The true magic of LittleBigPlanet — the PS3 debut from former Lionhead designers at then upstart Media Molecule — wasn't fully understood until the game was in our collective hands for some time after its initial release.
What was then (mis-)understood as the videogame that would let us design our own videogames turned out to be one level abstracted from that. LittleBigPlanet had no intention of letting us faithfully recreate Mario's World 1-1 or Sonic's Green Hill Zone with pixel precision. Instead, what it does is take us back to the childhoods where we built those levels — and every other bit of the world around us — with the only materials we had at the time: markerpens, cardboard, felt and stickers.
And that's precisely what gives the game — still continuing to grow and evolve both on the backs of its dedicated community (last reported to have created some 1.3 million levels) and through updates from MM themselves (their upcoming water pack has caused more excitement over a ubiquitous liquid than anyone imagined) — its peerless charm.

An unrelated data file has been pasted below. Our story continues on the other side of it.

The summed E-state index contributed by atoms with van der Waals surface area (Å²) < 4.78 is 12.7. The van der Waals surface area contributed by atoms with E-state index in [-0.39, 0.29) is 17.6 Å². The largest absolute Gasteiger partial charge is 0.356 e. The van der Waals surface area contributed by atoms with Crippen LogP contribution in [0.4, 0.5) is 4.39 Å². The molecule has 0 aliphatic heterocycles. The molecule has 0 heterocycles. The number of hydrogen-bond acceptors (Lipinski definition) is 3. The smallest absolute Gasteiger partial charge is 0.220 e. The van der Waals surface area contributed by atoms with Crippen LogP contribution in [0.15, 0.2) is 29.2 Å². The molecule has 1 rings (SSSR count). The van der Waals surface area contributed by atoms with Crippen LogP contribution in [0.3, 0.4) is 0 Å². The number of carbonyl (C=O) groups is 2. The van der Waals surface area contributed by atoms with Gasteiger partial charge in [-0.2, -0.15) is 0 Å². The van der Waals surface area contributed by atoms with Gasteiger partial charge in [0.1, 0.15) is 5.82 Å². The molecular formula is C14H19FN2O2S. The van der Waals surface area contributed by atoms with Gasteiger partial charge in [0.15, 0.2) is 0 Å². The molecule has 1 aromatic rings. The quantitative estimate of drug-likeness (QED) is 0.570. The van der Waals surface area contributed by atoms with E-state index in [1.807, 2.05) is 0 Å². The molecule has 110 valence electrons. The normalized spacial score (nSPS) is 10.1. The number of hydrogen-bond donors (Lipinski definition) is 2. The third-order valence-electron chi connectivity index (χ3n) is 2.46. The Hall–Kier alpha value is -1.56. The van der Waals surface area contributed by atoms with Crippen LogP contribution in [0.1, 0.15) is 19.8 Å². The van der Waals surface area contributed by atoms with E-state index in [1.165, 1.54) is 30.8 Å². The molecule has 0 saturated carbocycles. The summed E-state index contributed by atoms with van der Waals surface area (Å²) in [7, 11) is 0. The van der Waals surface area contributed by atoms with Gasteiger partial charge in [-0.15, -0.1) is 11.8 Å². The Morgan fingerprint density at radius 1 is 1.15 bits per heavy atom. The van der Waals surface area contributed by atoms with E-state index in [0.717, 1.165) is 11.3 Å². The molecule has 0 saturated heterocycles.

That's not to discount the brilliance of its digital puppetry — turning your tiny plush avatar into something you actually embody rather than simply propel forward — or the delicate balance of its 'co-opertition' (as you attempt to hinder your friends' race toward score bubbles as evenly as you beg for their help). But it's the naive and innocent joy inherent in a game that's at heart about the arbitrary rules of the real-world games we created as kids ('you can only walk on the couch cushions, the floor is made of lava') as it is about its own crafted experience that's made it a modern classic.
So, in celebration of its recent first birthday, and its even Littler debut on the PlayStation Portable, below is a collection of the concepts and sketches (happily provided by its relaunched community site) that trace how the game's little pan-planet were cut-out constructed.